Four feature-length movies are filming in Louisiana and nine more are in preproduction, Stelly said.
“We’re consistently in the top five states,” he said. “When folks are setting up their budgets for movies, Louisiana is always in the top five for locations. They look at the incentive and they measure the numbers to see what they’re going to get back by shooting here, but then they see the other factors like artistic value and crew base. Creatively we have become a great fit for a number of pictures.”
An upcoming film, “Battle of Los Angeles,” will film throughout Louisiana despite being set in Hollywood, Stelly said.

Story by:

Tuesday, July 28, 2009

Filming for August 2009 in Louisiana

Battle: Los Angeles is in pre-production in Baton Rouge, Shreveport fax resume
to (225) 330-6961

Secretariat is in pre-production in South Louisiana. Email resumes to

Straw Dogs is in pre-production in Shreveport. Email resumes to

The Somnambulist is in pre-production in New Orleans. Email resumes to

The Mechanic is in pre production in New Orleans. More info coming soon

Wrong Side of Town Part II is in pre-production in Baton Rouge. Email resumes to

Monster Wolf is in pre production in Lafayette. Email resumes to

Swamp Shark is in pre-production in Lafayette. Email resumes to

Keep It Together is in pre-production in New Orleans. More info coming soon

Father of Invention is filming in New Orleans. Email resumes to

The Exterminators is filming in Shreveport. Email resumes to

The Imagination Movers is filming in New Orleans. Email resumes to

Death House is filming in Baton Rouge. Email resumes to

Wednesday, July 22, 2009

Sci-Fi movie "Battle Los Angeles" to be shot in Baton Rouge

This is a great film for the State of Louisiana so move over Los Angeles. You can see how the tax incentives work when a film production and story based in and on Los Angeles is willing to film in Louisiana instead of on location in Los Angeles to capture some of the State available funds.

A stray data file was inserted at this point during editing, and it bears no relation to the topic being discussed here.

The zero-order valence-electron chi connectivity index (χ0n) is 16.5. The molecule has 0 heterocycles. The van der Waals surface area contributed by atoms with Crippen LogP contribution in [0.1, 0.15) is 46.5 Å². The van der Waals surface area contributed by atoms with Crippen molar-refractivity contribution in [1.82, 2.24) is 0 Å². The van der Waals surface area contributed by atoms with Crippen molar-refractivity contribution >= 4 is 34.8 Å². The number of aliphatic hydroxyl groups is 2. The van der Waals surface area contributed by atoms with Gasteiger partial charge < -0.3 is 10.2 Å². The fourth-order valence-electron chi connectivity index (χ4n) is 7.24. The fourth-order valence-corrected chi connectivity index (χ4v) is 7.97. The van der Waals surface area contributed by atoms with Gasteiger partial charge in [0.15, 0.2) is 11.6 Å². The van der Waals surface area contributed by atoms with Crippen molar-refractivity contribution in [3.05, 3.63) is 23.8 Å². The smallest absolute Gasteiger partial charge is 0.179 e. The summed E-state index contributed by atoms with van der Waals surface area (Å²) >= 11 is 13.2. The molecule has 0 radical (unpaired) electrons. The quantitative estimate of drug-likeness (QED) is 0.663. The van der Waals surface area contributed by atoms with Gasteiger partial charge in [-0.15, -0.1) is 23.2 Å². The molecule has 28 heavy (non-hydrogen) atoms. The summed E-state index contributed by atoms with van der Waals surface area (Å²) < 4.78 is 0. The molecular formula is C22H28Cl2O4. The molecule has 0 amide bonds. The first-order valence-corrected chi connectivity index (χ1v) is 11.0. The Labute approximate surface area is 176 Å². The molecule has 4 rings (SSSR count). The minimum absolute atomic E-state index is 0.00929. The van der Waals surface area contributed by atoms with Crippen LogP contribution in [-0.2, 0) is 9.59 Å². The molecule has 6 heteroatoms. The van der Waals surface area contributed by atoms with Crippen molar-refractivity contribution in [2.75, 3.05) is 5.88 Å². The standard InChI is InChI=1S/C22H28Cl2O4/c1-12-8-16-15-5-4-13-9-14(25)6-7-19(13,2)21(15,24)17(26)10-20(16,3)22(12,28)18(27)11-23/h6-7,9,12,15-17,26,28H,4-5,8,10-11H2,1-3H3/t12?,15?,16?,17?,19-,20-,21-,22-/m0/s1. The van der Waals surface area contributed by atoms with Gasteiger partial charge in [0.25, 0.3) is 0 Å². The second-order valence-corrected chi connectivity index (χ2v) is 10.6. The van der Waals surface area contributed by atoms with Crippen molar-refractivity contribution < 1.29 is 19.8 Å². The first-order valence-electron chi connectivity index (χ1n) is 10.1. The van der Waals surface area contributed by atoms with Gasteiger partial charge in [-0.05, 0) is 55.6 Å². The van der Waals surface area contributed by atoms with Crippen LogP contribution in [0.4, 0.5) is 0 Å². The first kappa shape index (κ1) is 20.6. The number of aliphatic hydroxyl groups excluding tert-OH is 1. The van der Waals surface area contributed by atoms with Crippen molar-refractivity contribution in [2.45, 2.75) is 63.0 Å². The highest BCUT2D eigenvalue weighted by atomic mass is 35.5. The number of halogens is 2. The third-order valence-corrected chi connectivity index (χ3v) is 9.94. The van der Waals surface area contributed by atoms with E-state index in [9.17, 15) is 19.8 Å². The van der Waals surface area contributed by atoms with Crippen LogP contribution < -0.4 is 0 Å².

This film is a big production and it will have all eyes in Hollywood looking to the production to see if Louisiana is a better place to film than California. Below is the story from Baton Rouge.

This is the link the the story of Battle Los Angeles coming to Baton Rouge.

Principle filming will be based at Raleigh Studios in Baton Rouge and at the Celtic Media Center. In addition it is rumored that they will film a few scenes in Shreveport Louisiana where they will close some of the interstate overpasses to film.

Thursday, July 9, 2009

Governor Jindal Signs Tax Incentives into Law

Jul 09, 2009

Governor Jindal Signs Tax Incentives Into Law

BATON ROUGE - Today, Governor Bobby Jindal announced that he signed nine tax incentive bills into law. Notably, he signed six tax incentives that will continue to make Louisiana more economically competitive, including HB 898 by Rep. Cameron Henry which increases the film production tax credit, HB 458 by

Rep. Kirk Talbot which extends the sound recording production and infrastructure tax credit program, SB 277 by Sen. Ann Duplessis which extends and expands the Digital Interactive Media Tax Credit, HB 790 by Rep. Hunter Greene which extends the research and development tax credit, HB 110 by Rep. Jane Smith that provides a tax credit for clean burning motors, and HB 215 by Representatives Hutter, Leger, and Richmond that will create a cargo and infrastructure tax credit for Louisiana ports.